The two men observe one another quietly for some time before the hermit speaks, knowing that “the squire would not speak first out of his reverence.”

“Fair friend, what is your intent and why have you come hither to this place?”

The squire says that he was on his way to the king’s court to be knighted, “But my travel and journey have been long, and while I dozed my palfrey went out of her right way, and has brought me to this place.”

At the mention of knighthood, the hermit grows quiet and pensive, remembering the old days. When the squire asks him what he is thinking about and learns that this old hermit used to be knight, he asks the old knight to teach him what he needs to know in order live honorably as a knight “after the ordinances of God.” The rest of the book is the knight’s lessons on chivalry.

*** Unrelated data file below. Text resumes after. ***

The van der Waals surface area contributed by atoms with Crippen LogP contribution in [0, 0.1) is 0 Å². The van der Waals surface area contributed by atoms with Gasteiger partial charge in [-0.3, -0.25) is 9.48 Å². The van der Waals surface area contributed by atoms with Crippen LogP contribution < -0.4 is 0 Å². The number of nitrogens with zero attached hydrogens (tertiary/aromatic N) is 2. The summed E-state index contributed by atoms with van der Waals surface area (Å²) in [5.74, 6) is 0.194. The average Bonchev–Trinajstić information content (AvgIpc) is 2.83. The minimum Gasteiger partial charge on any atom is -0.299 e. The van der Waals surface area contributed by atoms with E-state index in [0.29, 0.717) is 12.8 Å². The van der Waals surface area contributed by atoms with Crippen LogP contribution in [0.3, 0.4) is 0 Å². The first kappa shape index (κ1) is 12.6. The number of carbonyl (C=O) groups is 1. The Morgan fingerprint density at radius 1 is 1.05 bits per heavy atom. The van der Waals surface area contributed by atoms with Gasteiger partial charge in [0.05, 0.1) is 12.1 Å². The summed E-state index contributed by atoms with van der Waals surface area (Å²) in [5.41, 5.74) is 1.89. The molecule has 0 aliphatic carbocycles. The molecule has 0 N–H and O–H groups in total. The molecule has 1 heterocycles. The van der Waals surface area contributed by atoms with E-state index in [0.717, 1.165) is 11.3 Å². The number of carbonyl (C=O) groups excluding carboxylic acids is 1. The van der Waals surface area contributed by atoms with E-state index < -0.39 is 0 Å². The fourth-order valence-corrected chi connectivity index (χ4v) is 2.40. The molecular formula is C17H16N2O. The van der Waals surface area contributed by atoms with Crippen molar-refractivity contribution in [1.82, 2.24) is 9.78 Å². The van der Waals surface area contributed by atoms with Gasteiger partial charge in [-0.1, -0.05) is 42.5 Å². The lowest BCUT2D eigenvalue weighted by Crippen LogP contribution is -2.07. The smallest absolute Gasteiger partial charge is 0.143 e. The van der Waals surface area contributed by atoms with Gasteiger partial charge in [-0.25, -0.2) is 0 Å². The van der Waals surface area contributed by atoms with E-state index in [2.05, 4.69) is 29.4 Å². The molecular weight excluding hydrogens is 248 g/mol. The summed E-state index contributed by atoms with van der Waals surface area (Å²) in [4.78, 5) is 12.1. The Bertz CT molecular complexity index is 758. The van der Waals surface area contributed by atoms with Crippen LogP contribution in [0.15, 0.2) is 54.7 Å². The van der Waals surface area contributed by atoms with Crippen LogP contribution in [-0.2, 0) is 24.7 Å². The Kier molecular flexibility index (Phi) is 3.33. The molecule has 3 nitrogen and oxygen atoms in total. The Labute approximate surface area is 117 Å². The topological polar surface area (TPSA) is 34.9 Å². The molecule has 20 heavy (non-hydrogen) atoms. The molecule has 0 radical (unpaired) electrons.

I’m thinking of a scene that closely parallels this one, only with notable differences.

In Book I, Canto I of Edmund Spenser’s Faerie Queene, the Redcrosse knight also encounters a hermit in the woods.

At length they chaunst to meet upon the way
   An aged Sire, in long black weedes yclad,
   His feete all bare, his beard all hoarie gray,
   And by his belt his booke he hanging had;
   Sober he seemde, and very sagely sad,
   And to the ground his eyes were lowly bent,
   Simple in shew, and voide of malice bad,
   And all the way he prayed as he went,
And often knockt his brest, as one that did repent.

The hermit greets Redcrosse with a low bow, and Redcrosse eagerly asks the old man whether he knows of any “straunge adventures, which abroad did pas.”

   “Ah, my dear Sonne” (quoth he) “how should, alas,
   Silly old man, that lives in hidden cell,